Alexandra Levit on the Future of Work
Depending on your job, this episode is going to be a relief or a cause for concern. The good news is that automation is not going to get rid of the need for human work. In fact, technology is creating new categories of jobs that are abundant in the workforce. However, some jobs that were once seen as the holy grail of job security, coding in particular, are the easiest to be automated away. Alexandra Levit, author of the new book Humanity Works: Merging Technologies and People for the Workforce of the Future, joins us to explain the types of jobs that will be left to the machines and what will be left behind.
Alexandra Levit is an internationally recognized thought leader, futurist and consultant. She conducts primary workplace research on behalf of Fortune 500 companies including American Express, Deloitte, PepsiCo, Whirlpool and, previously, the Obama administration. A columnist for the New York Times and Forbes, she also has been named ‘Top Entrepreneur to Follow on Twitter’ by Forbes, ‘Top Career Expert to Follow on Twitter’ by Mashable and ‘Top Business Expert to Follow on Twitter’ by CEOWorld.
Maggie Jackson on New Ways We’re Distracted
In the ten years since Distracted was first published and while a lot has changed a lost has stayed the same. Maggie Jackson is back with a new edition of her book, with new data and looking at our new relationship to the machines that surround our life. While there are more distractions than ever the good news is we’re more aware of it as a culture and that’s the first step in winning some of our attention back.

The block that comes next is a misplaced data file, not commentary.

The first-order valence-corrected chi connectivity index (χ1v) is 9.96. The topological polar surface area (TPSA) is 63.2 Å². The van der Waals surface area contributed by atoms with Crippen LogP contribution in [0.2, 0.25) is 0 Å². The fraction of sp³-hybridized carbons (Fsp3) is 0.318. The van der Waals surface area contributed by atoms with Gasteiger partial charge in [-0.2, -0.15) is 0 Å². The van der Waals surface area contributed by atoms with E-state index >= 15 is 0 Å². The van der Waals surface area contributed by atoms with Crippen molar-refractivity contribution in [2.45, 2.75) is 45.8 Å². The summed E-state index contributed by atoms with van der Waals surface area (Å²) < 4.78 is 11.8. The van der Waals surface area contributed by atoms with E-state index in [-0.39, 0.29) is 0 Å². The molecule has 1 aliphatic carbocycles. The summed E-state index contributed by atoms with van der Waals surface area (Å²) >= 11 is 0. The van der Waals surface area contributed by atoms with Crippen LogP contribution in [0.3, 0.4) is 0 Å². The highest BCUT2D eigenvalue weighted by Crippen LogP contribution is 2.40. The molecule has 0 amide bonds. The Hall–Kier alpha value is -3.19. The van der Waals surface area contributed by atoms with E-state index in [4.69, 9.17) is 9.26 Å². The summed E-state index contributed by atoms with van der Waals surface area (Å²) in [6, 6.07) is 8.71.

Maggie Jackson is an award-winning author and journalist who writes the popular “Balancing Acts” column in the Boston Globe. Her work also has appeared in the New York Times and on National Public Radio, among other national publications. Her acclaimed first book, What’s Happening to Home? Balancing Work, Life and Refuge in the Information Age, examined the loss of home as a refuge.
Kathryn Sollmann on Ambition Redefined
Women have been told to lean in but, more often than not, what women want is to “lean in-between.” Kathryn Sollmann, author of the new book Ambition Redefined, is here to advocate for those women, the ones who want to work but have no interest in climbing the corporate ladder. There are lots of options out there to grow wealth that don’t involve heading to the C-suite.
Kathryn Sollmann is a recognized leader in helping women navigate the many stages of work and life. Through her blog and coaching firm, 9 Lives for Women, she is one of few voices strongly encouraging women to always work-at every age and life stage-to achieve long-term financial security. Her emphasis on women’s financial independence has generated event-sponsorship funding from corporate wealth-management giants, including AXA Advisors, Fidelity, Raymond James, Cigna and Wells Fargo. With good humor, no-nonsense delivery and the ability to educate and motivate, Kathryn is a frequent speaker, and an inspirational voice for women in college to retirement years. A frequent media resource, her expertise has been called upon by The Today Show, NPR, the Wall Street Journal, the New York Times, Money magazine, CNBC & more.
John Chambers on Connecting the Dots